The Viking Sky incident – A wake-up call for the Arctic cruise industry?
Text: Eilís Quinn
Some helicopter resources were a mere hour away. Other helicopters were quickly mobilized from other regions of Norway.
On shore, the Norwegian Red Cross got the call at 2:30pm and quickly put out an alert to 400 of their volunteers along the west coast and central Norway.
With waves too high to deploy rescue boats, Norwegian rescue services used six rescue helicopters for some 19 hours to make a collective 30 trips back and forth from the boat, rescuing passengers and bringing them to shore in Fraena, a municipality in More og Romsdal, a county of some 261,500 people in western Norway.
Although passengers were injured, including things like bruising, trauma, and broken bones, and approximately a dozen were hospitalized, there were no fatalities.
By all accounts it was an astoundingly successful response by everyone from Norway’s search and rescue services, to police to humanitarian groups on land.
“This was a bigger incident than even what we’ve trained for,” Trond Bjørnøy, a search mission controller at Hovedredningssentralen, Norway’s Joint Rescue Coordination Centre (JRCC), told Eye on the Arctic in phone interview on Monday. “We were lucky. There were no fatalities.”
But some observers are pointing out that had such an incident happened in the Arctic, this type of rapid, overwhelming response wouldn’t have been possible. And that in an era of ever-increasing polar cruise traffic, they hope the Viking Sky incident, even though it happened in southwestern Norway, can serve as a wake-up call to the growing Arctic cruise industry.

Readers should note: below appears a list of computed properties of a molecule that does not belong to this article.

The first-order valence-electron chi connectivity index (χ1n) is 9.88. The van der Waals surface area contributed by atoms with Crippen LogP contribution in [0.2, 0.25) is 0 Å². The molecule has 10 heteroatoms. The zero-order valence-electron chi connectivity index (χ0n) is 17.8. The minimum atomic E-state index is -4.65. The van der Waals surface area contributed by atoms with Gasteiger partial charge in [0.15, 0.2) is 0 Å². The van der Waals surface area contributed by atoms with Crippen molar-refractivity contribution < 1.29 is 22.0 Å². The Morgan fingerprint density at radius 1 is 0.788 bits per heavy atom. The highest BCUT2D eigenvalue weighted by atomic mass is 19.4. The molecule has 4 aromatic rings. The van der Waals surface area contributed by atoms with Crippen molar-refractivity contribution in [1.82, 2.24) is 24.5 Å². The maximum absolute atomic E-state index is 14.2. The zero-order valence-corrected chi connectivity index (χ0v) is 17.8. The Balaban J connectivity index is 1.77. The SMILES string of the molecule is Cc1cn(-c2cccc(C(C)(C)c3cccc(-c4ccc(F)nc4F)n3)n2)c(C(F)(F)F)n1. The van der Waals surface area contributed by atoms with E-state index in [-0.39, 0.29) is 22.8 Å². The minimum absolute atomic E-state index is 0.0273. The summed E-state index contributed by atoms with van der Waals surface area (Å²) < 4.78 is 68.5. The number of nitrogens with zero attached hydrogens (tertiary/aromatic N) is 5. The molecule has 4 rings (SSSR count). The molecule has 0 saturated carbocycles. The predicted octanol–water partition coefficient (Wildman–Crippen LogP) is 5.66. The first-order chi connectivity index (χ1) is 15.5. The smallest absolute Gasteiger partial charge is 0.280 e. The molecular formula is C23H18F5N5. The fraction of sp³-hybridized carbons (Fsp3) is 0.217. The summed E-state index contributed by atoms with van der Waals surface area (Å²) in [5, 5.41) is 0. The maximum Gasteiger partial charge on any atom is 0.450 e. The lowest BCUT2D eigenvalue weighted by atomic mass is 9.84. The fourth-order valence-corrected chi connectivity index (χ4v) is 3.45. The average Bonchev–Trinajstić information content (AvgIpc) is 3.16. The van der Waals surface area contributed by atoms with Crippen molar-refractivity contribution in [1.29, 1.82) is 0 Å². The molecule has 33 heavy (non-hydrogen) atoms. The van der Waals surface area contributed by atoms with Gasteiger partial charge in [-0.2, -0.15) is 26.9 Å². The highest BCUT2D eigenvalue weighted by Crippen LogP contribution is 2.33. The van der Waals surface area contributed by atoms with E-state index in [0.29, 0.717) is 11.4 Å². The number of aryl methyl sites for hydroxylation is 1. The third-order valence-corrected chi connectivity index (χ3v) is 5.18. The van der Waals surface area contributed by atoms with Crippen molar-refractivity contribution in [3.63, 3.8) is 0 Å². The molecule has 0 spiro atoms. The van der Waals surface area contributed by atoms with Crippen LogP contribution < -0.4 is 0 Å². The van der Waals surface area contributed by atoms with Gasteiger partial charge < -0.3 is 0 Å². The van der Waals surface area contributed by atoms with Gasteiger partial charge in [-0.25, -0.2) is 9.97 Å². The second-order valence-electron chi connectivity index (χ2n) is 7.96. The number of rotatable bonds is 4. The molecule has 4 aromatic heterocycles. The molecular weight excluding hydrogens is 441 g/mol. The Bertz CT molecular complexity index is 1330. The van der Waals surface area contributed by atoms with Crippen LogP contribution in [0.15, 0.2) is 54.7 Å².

Polar travel boom
The cruise industry is growing throughout the Arctic. Cruise Northern Norway and Svalbard, an industry marketing association, says that 150,000 cruise passengers travelled to northern Norwegian in 2018 and made 487,000 port visits (an average of three port visits per person), up 16 per cent from 2017.
More than 500,000 port visits are expected in 2019, they say.
At the time of its accident, the Viking Sky vessel, operated by Viking Ocean Cruises, a division of Switzerland-based Viking Cruises, was travelling from the Arctic Norwegian city of Tromso, to the city of Stavanger in the country’s South.
Besides Norway, the Arctic cruise industry continues to grow in the waters around other circumpolar areas including Alaska, Canada, Greenland, Iceland and Franz Josef Land in Russia.